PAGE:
Sunday School
November 29–December 5. Doctrine and Covenants 137–138: “The Vision of the Redemption of the Dead”
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“November 29–December 5. Doctrine and Covenants 137–138: ‘The Vision of the Redemption of the Dead,’” Come, Follow Me—For Sunday School: Doctrine and Covenants 2021 (2020)

“November 29–December 5. Doctrine and Covenants 137–138,” Come, Follow Me—For Sunday School: 2021

Joseph Smith's vision of the celestial kingdom

Joseph sees his father, mother, and brother in the celestial kingdom (Joseph Smith’s Vision of the Celestial Kingdom, by Robert T. Barrett).

November 29–December 5

Doctrine and Covenants 137–138

“The Vision of the Redemption of the Dead”

President Dallin H. Oaks taught: “We can all wonder privately about circumstances in the spirit world. … But let us not teach or use as official doctrine what does not meet the standards of official doctrine” (“Trust in the Lord,” Ensign or Liahona, Nov. 2019, 28). Ensure that your discussion is founded on the scriptures and words of the prophets.

Record Your Impressions

Integrated Curriculum Illustration

Invite Sharing

There are many inspiring doctrinal truths found in Doctrine and Covenants 137–38. Invite class members to list some of them. Then you could spend a few minutes reviewing their lists as a class and talking about why these truths are important to them. Did anyone learn something from these sections that they had not previously understood?

Integrated Curriculum Illustration

Teach the Doctrine

Doctrine and Covenants 137; 138:32–37

Every soul will have the opportunity to choose celestial glory.

  • Many of us know people who did not have the chance to accept the gospel in this life—including those who die as children. Invite class members to share a truth they find in section 137 that helps them understand God’s plan for these individuals. What truths do we find in Doctrine and Covenants 138:32–37 that add to our understanding of God’s plan? Class members could share how these truths make them feel about Heavenly Father, His plan of salvation, and the Atonement of Jesus Christ. The statement in “Additional Resources” may be helpful to your discussion.

Doctrine and Covenants 138:1–11, 25–30

Reading and pondering the scriptures prepares us to receive revelation.

  • The experience Joseph F. Smith described in Doctrine and Covenants 138:1–11, 25–30 helps us understand how we can prepare ourselves to receive revelation. Perhaps class members could work together to identify what they learn about revelation from these verses. You might ask class members to share how reading and pondering the scriptures has prepared them to receive revelation (see also Joseph Smith—History 1:11–12).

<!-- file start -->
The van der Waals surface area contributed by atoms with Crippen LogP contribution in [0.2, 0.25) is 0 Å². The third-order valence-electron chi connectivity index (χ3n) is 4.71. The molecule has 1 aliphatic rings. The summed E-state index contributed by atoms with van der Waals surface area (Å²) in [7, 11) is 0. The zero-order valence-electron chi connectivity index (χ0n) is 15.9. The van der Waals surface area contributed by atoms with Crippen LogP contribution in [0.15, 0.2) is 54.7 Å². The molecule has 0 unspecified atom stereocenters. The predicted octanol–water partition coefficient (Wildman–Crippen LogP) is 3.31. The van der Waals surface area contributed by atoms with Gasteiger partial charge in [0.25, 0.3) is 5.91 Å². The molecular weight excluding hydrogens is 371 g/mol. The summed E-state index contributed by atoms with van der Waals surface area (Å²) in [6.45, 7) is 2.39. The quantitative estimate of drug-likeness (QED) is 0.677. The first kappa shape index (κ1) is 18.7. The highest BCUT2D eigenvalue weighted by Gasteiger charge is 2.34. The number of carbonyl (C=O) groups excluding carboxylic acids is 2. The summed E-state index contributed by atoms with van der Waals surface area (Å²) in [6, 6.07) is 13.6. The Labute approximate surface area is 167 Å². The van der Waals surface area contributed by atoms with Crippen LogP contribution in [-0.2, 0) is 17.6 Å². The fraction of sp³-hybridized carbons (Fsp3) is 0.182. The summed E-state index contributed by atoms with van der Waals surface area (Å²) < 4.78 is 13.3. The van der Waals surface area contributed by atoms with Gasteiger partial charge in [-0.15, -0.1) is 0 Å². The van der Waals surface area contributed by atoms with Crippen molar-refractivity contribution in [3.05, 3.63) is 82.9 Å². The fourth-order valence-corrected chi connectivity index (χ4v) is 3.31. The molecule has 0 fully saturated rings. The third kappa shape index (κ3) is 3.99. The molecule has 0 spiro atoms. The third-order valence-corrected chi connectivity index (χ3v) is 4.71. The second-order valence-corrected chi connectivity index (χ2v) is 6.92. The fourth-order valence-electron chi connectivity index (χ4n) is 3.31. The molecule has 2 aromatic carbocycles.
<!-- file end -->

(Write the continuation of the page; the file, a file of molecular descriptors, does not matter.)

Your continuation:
• President M. Russell Ballard’s message “The Vision of the Redemption of the Dead” (Ensign or Liahona, Nov. 2018, 71–74) describes Joseph F. Smith’s “lifetime of preparation to receive this remarkable revelation [Doctrine and Covenants 138].” If members of your class read President Ballard’s message this week, encourage them to share something that impressed them. Or you could read portions of the message as a class. What impresses us about President Smith’s life and his character? What can we learn from his example?

    Joseph F. Smith

    Joseph F. Smith, by Albert E. Salzbrenner

Doctrine and Covenants 138:12–60

The work of salvation continues after death.

  • To help class members discover truths in Doctrine and Covenants 138:12–60, you could provide them with several questions about the spirit world that are answered in these verses. For example: What did the Savior do while He was in the spirit world? Who are the Lord’s messengers, and what is their message? Class members could select one or more of these questions and work in small groups to search for answers. Then they could share with each other the truths they found. What difference do these truths make in our lives?

  • What would we say to somebody who asks, “What happens when we die?” What would we share from Doctrine and Covenants 138:12–60 that could help answer this question? (see also Alma 40:11–15).

Integrated Curriculum Illustration

Additional Resources

God’s plan provides a way for all of His children to accept the gospel.

President Henry B. Eyring taught:

“Only a very small minority of God’s children obtain during this life a complete understanding of God’s plan, along with access to the priesthood ordinances and covenants that make the Savior’s atoning power fully operative in our lives. …

“Some may consider this unfair. They may even take it as evidence that there is no plan, no specific requirements for salvation—feeling that a just, loving God would not create a plan that is available to such a small proportion of His children. Others might conclude that God must have determined in advance which of His children He would save and made the gospel available to them, while those who never heard the gospel simply were not ‘chosen.’

“But you and I know, because of the truths restored through the Prophet Joseph Smith, that God’s plan is much more loving and just than that. Our Heavenly Father is anxious to gather and bless all of His family. While He knows that not all of them will choose to be gathered, His plan gives each of His children the opportunity to accept or reject His invitation” (“Gathering the Family of God,” Ensign or Liahona, May 2017, 20–21).

Improving Our Teaching

Use the words of prophets. “The scriptures and words of latter-day prophets and apostles are the source of the truths we teach. At every opportunity, inspire those you teach to turn to the word of God for guidance” (Teaching in the Savior’s Way, 21).